Predictably but nevertheless worrisome, Schumer is talking about the filibuster, as he had referenced in a previous letter from last month. "If Senate Republicans continue to abuse the filibuster and prevent the body from considering this bill, the Senate will then consider changes to any rules which prevent us from debating and reaching final conclusion on important legislation," the December 20 letter mentioned.
Proposed changes to the filibuster, as referenced by Carney, include a talking filibuster or moving from 60 "yes" votes to 41 "no" votes to sustain.
Another idea would be to carve out a filibuster specifically for voting legislation. Such a carve out happened last month, actually, with help from Republicans who agreed to suspend the filibuster so as to allow Democrats to vote to raise the debt ceiling along party lines.
Sure enough, such a move, which was an agreement with Senate Minority Leader Mitch McConnell (R-KY) has led to this slippery slope.
As fiercely determined as Schumer may be, he would need all 50 Democrats to sign on board to agree to changing the filibuster. Sens. Joe Manchin (D-WV) and Kyrsten Sinema (D-AZ) continue to support the filibuster, though.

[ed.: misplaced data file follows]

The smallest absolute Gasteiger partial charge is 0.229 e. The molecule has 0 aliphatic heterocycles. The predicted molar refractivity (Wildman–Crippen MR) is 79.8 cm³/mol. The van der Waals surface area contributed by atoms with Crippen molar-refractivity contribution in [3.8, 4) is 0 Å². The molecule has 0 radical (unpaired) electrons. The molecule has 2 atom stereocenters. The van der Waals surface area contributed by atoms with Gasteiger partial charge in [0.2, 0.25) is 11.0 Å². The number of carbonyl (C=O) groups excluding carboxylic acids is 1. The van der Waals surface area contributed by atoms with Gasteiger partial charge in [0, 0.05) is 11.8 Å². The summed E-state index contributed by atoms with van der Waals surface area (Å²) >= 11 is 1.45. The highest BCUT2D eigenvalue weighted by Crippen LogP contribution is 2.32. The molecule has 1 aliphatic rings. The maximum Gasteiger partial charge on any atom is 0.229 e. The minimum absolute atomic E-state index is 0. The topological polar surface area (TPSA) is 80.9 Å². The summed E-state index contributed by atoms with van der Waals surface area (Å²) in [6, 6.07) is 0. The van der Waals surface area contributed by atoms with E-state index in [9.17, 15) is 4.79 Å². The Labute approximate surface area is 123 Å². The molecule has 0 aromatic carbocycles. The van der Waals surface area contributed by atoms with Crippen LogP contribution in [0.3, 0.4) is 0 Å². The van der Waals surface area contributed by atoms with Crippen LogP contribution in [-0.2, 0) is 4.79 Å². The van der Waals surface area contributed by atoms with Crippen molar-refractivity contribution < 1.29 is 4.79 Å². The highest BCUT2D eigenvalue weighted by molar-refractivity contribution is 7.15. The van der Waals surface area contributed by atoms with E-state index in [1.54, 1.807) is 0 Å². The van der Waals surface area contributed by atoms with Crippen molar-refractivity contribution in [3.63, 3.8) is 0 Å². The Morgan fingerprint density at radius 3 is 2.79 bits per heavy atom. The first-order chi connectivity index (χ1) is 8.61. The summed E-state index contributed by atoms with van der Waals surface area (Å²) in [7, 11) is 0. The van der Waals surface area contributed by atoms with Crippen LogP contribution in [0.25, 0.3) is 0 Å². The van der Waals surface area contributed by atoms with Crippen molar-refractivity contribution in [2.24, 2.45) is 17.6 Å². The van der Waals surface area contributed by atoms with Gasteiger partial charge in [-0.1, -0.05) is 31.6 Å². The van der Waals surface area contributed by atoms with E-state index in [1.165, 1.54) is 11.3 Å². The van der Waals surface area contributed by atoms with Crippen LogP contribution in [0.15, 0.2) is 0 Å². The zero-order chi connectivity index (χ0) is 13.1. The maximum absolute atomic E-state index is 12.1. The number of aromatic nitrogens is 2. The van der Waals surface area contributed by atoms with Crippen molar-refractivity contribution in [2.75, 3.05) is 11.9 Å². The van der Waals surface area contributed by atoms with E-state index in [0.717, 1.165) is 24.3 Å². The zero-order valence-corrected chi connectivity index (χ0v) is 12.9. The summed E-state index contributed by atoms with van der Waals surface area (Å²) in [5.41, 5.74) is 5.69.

President Joe Biden has been unhelpfully vague on his position about the filibuster. But, in an interview with David Muir that aired December 23, the president said he is willing to do "whatever it takes" to get voting legislation passed, including "making an exception on voting rights for the filibuster."
Schumer's January 3 letter, while not referencing the filibuster by name, does warn of how it is supposedly outdated:
The Senate was designed to protect the political rights of the minority in the chamber, through the promise of debate and the opportunity to amend. But over the years, those rights have been warped and contorted to obstruct and embarrass the will of majority – something our Founders explicitly opposed. The constitution specified what measures demanded a supermajority – including impeachment or the ratification of treaties. But they explicitly rejected supermajority requirements for legislation, having learned firsthand of such a requirement’s defects under the Articles of Confederation. The weaponization of rules once meant to short-circuit obstruction have been hijacked to guarantee obstruction.
We must adapt. The Senate must evolve, like it has many times before. The Senate was designed to evolve and has evolved many times in our history. As former Senator Robert Byrd famously said, Senate Rules “must be changed to reflect changed circumstances.” Put more plainly by Senator Byrd, “Congress is not obliged to be bound by the dead hand of the past.”
The Senate is supposed to be the less democratic of the two bodies. Senators weren't even directly elected until the Seventeenth amendment which was ratified in 1913.
The move is purposefully taking place on January 17, so as to coincide with Martin Luther King Jr.'s birthday.